NCAA needs to change rules of tournament
Issue date: 4/1/08 Section: Sports
Win or lose, there was always one question Miami University hockey fans were bound to be asking after this weekend: "Why did we have to play Boston College 40 miles away from BC's campus?"
The No. 1 seeded RedHawks were 32-7-1 coming into the tournament and had recently come within one goal of Michigan, the top overall team in the entire tournament, in the CCHA Championship game. Boston College was 21-11-6, seeded behind the Red and White.
So why, when Miami had earned a higher ranking, were the Eagles rewarded with the distinct advantage of playing in their backyard?
The official NCAA rule says that host teams, if they make the tournament, must play at their host site.
This means that 15-16-7 University of Wisconsin, the host of the Midwest region, got to play on their home ice despite the fact that a week ago no one was even sure that they would be in the tournament at all. In other words: Hooray mediocrity!
But that's not even the most absurd part of all this. If the NCAA wants to screw over the tournament's top seeded teams by making a rule that guarantees home games to any school that generates them money by providing a host site, I guess they're entitled to do that. Read the whole article here.
First off the NCAA isn't going to change the rules because a number one seed can't make the Frozen Four. On paper I don't know if Miami's regional draw could have gotten any easier. Seriously, that regional definitely wasn't a region of death like the Denver regional of last season or the Colorado Springs regional of this season. How many years have WCHA or other top seeded teams had to travel to Yost only to play the Michigan Wolverines in their barn, sometimes these teams lost sometimes they won. That is the way the old cookie crumbles in the NCAA hockey tourney. In a one and done tourney the best teams have beat the best to make the Frozen Four, every game is a war. Your team came within a goal of Michigan, give me a break. My team the UND Fighting Sioux has had to go through the Bean Pot Regional Boston University and Boston College's back yard in Worcester, Michigan in Grand Forks and Denver regional and this as the third seed over all Madison, Wisconsin.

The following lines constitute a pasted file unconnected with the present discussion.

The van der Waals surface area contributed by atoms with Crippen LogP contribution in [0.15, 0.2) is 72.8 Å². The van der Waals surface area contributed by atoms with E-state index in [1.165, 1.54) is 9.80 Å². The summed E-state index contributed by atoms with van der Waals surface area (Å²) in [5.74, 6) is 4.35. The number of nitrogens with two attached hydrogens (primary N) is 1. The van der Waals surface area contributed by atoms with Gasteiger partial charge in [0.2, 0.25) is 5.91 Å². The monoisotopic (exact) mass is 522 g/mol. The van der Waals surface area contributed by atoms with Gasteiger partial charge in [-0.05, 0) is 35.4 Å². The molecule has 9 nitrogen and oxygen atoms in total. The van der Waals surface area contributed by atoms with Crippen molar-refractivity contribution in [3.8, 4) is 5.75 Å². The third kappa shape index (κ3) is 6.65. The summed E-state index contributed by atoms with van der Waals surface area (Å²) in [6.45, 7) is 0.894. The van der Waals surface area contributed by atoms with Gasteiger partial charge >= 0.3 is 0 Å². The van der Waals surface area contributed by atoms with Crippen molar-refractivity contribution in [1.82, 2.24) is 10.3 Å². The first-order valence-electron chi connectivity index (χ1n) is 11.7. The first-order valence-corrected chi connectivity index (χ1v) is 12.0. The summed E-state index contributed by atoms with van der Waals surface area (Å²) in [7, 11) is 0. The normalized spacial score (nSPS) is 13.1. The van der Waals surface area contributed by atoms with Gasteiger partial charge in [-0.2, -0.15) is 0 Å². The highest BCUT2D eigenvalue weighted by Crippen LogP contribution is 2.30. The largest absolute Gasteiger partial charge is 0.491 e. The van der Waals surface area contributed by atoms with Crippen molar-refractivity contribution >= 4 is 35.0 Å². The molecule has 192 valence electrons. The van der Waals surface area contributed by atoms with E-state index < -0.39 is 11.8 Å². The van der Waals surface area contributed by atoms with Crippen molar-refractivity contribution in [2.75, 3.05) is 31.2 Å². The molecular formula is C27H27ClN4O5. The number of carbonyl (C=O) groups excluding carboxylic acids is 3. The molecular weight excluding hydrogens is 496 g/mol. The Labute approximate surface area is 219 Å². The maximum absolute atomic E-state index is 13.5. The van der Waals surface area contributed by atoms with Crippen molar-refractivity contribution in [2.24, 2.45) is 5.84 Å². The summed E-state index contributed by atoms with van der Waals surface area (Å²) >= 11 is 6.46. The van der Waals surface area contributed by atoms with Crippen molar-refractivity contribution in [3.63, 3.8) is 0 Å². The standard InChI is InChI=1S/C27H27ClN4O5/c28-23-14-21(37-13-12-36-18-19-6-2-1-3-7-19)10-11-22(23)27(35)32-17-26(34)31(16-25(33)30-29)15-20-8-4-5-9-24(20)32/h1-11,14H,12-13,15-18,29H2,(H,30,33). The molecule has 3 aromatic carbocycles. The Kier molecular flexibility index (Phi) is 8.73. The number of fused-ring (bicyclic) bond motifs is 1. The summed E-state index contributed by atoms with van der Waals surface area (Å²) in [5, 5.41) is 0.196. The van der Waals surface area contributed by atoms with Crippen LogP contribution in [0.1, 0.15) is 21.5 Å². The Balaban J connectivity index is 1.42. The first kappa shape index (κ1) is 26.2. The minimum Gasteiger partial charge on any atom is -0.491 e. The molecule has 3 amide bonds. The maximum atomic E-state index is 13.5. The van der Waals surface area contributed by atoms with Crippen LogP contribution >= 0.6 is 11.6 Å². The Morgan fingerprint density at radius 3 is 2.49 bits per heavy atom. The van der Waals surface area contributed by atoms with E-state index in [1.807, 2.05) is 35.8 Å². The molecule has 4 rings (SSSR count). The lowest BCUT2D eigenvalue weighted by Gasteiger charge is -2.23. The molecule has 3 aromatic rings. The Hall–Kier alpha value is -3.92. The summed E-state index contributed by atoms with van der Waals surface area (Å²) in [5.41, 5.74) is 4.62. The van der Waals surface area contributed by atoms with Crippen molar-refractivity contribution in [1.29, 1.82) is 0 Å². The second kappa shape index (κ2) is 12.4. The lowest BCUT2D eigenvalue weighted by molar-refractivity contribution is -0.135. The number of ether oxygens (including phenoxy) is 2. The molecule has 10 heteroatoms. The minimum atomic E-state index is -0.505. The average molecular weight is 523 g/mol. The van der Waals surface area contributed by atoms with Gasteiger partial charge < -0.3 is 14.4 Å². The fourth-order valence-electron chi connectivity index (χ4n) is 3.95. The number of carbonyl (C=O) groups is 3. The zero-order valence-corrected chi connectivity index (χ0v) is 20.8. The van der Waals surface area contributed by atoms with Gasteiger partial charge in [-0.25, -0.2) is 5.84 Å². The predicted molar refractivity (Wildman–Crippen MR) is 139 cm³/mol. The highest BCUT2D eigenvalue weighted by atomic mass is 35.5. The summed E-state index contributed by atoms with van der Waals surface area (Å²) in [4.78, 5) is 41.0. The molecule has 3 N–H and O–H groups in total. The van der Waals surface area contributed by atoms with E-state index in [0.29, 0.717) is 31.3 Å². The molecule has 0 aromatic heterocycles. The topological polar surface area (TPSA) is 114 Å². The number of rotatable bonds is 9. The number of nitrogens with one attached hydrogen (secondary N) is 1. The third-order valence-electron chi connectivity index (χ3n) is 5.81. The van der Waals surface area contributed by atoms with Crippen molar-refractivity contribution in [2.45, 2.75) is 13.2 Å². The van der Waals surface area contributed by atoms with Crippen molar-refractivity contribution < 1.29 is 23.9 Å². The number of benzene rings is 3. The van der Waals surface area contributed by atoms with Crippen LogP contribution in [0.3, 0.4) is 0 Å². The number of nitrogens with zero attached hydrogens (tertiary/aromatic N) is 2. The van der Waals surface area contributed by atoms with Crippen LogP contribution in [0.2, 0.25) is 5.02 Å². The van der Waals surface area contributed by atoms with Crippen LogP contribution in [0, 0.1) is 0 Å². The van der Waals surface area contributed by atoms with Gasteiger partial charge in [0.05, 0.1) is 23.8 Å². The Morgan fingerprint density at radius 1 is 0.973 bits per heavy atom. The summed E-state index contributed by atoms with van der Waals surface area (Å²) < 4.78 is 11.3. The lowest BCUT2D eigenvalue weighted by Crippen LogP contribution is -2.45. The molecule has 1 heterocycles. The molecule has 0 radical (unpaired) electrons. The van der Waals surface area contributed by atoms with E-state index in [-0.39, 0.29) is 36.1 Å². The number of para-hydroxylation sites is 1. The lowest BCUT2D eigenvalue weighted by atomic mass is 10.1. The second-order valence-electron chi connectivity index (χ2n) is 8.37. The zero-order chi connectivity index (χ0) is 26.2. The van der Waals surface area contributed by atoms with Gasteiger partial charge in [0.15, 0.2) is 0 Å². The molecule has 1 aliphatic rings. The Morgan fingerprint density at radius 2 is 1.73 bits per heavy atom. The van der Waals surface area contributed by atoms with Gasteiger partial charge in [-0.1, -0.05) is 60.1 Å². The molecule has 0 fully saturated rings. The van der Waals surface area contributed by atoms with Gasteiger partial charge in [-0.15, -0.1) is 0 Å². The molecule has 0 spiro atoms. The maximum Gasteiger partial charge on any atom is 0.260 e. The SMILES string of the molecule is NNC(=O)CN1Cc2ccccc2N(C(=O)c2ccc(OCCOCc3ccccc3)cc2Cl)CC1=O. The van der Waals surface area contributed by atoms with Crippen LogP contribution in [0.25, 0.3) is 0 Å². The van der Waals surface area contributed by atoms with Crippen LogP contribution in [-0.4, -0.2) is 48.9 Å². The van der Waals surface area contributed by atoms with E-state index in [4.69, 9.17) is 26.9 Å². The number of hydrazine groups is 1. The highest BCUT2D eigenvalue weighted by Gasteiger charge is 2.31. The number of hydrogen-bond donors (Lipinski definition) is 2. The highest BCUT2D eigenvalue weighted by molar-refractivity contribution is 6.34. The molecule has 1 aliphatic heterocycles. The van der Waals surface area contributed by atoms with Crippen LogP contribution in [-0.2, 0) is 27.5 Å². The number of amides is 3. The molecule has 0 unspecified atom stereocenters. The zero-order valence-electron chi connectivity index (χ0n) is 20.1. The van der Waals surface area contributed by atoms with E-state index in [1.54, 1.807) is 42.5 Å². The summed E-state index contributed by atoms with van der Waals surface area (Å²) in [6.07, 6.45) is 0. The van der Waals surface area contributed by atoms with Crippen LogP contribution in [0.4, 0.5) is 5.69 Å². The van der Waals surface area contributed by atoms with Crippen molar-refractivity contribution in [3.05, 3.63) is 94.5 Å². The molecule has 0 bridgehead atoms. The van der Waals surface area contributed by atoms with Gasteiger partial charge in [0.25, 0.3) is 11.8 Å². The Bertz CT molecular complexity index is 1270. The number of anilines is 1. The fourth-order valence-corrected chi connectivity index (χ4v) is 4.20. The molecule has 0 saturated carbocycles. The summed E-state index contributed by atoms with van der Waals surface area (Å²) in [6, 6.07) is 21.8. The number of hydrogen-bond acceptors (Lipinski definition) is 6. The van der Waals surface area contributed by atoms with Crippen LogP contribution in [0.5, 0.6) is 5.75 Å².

To be a top team that you claim your Miami RedHawks were (32-7-1 against a very easy schedule) you have to face adversity and prevail or your team is nothing more than a pretender. I said before that Miami was a paper tiger and I guess I was proven right.
My first thoughts were you have got to be kidding me but Cornell coach Shaffer was whining about this after they had to play the Gophers in Minneapolis. Give me a break you're either good enough to advance or you're not good enough to advance. Where your team plays is irrelevant.